Last but not least, corrosion around either of the two posts on top of your car’s battery indicates that it’s time for a battery replacement as this means there is an electrical current running through them which may eventually damage other parts as well as drain your battery’s energy faster than normal.

How To Diagnose a Car Battery Problem

Several steps need to be taken to properly diagnose a car battery problem. Firstly, you must check the voltage of the battery with a multimeter. This can be done by connecting the two probes of the meter to the positive and negative terminals of the battery. The reading should be around 12 volts for a healthy battery. If it is lower than this, it may signal that something is wrong and further investigation is needed.

The next step is to check for corrosion on the battery terminals or battery cable ends. Corrosion can prevent current from flowing through and cause your vehicle’s electrical systems to malfunction or stop working altogether. You can use wire brushes and soda water to clean corroded areas to remove any impurities and ensure a good connection between your battery and electrical system components.

Another critical step in diagnosing a car battery problem is checking its cranking power or cold cranking amps (CCA). This measures how much electric current your car’s starter motor needs in order to start properly on a cold morning. To test this, you will need an ammeter connected between the starter motor and the battery’s negative terminal. If it reads low, then this indicates there could be an issue with either your starter motor or your car battery itself.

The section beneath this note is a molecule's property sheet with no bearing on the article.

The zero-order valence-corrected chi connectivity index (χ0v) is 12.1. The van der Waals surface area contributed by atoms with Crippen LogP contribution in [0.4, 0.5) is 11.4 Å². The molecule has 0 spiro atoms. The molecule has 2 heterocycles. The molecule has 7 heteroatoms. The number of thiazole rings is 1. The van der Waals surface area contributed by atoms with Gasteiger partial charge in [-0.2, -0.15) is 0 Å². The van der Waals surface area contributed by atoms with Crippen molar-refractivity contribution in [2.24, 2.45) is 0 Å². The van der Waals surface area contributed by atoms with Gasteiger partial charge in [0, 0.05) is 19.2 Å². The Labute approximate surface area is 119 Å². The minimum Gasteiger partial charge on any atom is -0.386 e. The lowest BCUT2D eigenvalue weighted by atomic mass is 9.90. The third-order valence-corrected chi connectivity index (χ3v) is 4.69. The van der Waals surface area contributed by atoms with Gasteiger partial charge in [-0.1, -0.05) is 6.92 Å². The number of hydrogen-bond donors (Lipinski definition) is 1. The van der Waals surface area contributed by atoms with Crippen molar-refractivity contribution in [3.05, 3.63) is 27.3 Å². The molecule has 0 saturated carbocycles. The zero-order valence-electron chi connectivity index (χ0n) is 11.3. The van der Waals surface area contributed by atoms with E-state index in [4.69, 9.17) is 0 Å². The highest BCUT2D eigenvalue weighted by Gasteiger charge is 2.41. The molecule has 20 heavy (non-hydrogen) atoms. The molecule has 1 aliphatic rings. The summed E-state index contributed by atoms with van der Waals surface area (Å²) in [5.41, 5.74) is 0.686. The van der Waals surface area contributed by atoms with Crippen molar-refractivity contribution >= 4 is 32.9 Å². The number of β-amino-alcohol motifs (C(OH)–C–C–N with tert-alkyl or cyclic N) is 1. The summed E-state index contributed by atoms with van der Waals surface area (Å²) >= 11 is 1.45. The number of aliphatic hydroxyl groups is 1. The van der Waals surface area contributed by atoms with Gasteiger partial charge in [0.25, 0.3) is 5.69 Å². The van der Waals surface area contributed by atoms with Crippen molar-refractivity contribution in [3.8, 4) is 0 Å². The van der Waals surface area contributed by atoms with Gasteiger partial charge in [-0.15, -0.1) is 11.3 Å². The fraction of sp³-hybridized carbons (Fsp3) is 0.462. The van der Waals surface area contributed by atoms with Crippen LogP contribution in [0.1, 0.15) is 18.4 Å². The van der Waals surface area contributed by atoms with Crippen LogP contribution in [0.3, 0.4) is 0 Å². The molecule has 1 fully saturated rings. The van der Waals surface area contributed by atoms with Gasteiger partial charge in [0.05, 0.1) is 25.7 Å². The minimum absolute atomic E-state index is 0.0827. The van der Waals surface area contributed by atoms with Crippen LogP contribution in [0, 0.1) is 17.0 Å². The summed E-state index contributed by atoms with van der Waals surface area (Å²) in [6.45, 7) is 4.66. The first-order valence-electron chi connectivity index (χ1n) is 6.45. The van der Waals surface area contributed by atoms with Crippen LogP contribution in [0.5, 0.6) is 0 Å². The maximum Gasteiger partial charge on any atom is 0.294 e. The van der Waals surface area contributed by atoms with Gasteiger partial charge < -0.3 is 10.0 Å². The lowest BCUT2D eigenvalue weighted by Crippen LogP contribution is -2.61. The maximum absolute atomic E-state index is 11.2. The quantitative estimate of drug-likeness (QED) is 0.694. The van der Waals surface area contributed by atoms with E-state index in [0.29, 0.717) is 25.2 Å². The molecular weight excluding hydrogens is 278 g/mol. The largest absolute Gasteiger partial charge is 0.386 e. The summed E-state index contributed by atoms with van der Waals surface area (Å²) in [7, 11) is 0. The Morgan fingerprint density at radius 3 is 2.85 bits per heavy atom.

Finally, another way to diagnose a car battery issue is by doing an internal resistance test which measures how effectively electricity flows through your car’s cells when under load. You can use an ohmmeter or digital multimeter for this specific battery test. Still, if you don’t have one readily available, then you should take your vehicle to a qualified mechanic who has access to these tools for more accurate results.

Do Extended Warranties Cover Dead Batteries?

If you have an extended warranty on your vehicle, you may be wondering whether or not it covers a dead battery. With most extended warranties, batteries are considered a “wear and tear” item and not covered under warranty. However, many batteries come with a warranty, so you can check with the store you purchased it from to see if it is still under warranty. With Endurance Elite Benefits, you can get excellent services not typically found in most extended warranties, including roadside assistance to help jump-start a dead battery.

Saving on Vehicle Maintenance With Endurance

With an auto protection plan, such as those offered by Endurance, car owners can get factory-like coverage for years after their manufacturer’s warranty has expired. Each vehicle protection plan from Endurance comes with a 30-day money-back guarantee, 24/7 roadside assistance and towing, and many more benefits.

All Endurance customers will receive Elite Benefits for one year with a small activation fee as an added bonus. These benefits include key fob replacements if lost or stolen, flat tire repair if you experience a blowout on the road, up to $500 in collision discounts, and $1,000 in total loss protection.

Request a free quote by calling (800) 253-8203 or shop online to learn more about Endurance protection plans that fit your specific budget and needs. For more information, such as DIY car tips, automotive expert buying guides, or extended warranty comparisons, visit our blog.